Why We Buy: the Science and Gamification of Loyalty


Maslow's Hierarchy of Needs. Resized, renamed,...

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Gamification is not just playing games online.  It involves an understanding how the science of game mechanics can motivate us to achieve our goals.

Being a Fan Foundry involves applying principles of human motivation.   Maslow’s “Hierarchy of Need” suggests that once our basic food, clothing and shelter needs are met, we are free to satisfy higher level needs like belonging, learning and self-actualization.  We humans are a constantly striving bunch.

Sales and Marketing professionals have long studied Maslow, B. F. Skinner and others to learn how to recognize and interpret “buy” signals, improve the buyer experience, increase qualified leads and convert more sales.   Whether you are in retail, e-commerce, enterprise sales, education, politics, contract negotiation or consulting, a review of some basic principles might help you discover ways to  improve your results.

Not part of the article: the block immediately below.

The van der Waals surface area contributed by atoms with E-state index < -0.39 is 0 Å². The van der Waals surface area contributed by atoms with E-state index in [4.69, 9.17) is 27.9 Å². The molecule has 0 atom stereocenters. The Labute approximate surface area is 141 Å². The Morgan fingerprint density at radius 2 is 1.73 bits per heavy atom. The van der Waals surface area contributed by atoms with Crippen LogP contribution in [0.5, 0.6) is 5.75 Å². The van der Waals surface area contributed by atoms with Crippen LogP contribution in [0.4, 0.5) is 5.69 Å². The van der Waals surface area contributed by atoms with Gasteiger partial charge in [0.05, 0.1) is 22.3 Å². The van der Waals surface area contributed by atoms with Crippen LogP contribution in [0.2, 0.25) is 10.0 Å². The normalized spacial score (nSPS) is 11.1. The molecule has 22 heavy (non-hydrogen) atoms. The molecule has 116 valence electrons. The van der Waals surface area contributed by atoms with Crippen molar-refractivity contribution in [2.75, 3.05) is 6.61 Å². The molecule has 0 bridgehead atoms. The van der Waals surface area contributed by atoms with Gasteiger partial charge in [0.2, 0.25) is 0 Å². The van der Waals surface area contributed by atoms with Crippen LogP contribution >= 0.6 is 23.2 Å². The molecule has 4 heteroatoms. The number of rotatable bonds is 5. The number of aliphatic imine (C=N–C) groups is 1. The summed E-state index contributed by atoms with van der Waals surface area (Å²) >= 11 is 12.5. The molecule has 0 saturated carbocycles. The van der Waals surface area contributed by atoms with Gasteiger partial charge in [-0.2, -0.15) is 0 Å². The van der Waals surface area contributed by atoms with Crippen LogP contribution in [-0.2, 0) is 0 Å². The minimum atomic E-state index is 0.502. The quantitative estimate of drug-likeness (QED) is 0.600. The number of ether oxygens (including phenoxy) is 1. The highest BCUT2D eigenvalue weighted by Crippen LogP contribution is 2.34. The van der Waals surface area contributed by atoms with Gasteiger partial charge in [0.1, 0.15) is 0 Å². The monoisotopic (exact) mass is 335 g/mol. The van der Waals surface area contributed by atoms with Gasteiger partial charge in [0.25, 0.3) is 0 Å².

In this upcoming series of “Why We Buy” articles, we examine the science and review real world examples of their application, so you can consider how they may fit your own business challenges.

Use the “Keep in Touch” button (right sidebar, top) to receive monthly notices of upcoming installments in this series.

“Why We Buy” Topics (click live titles to visit articles; more to come)

  • Default (path of least resistance or effort)
  • Sunken Cost (good money after bad)
  • Aspiration (status seeking)
  • Achievement
  • Challenge
  • Reward
  • Progress tracking
  • Competition
  • Pride (emotional investment)
  • Reciprocity (tit for tat)
  • Status – (gain/loss)
  • Gratification (delayed or immediate)
  • Reinforcement (thanks, BF Skinner)
  • Resource Slack (tomorrow never comes)

More to come!

Related Articles:

Gamification: How Competition is Reinventing Business, Marketing and Everyday Life (Mashable)

Engaging Patients with “Gamified” Mobile Care (Healthcare IT Solutions / Perficient)

Gamification is Bullshit (Persuasive Games)

Persuasive Games:  Exploitationware (Ian Bogost on Gamasutra)

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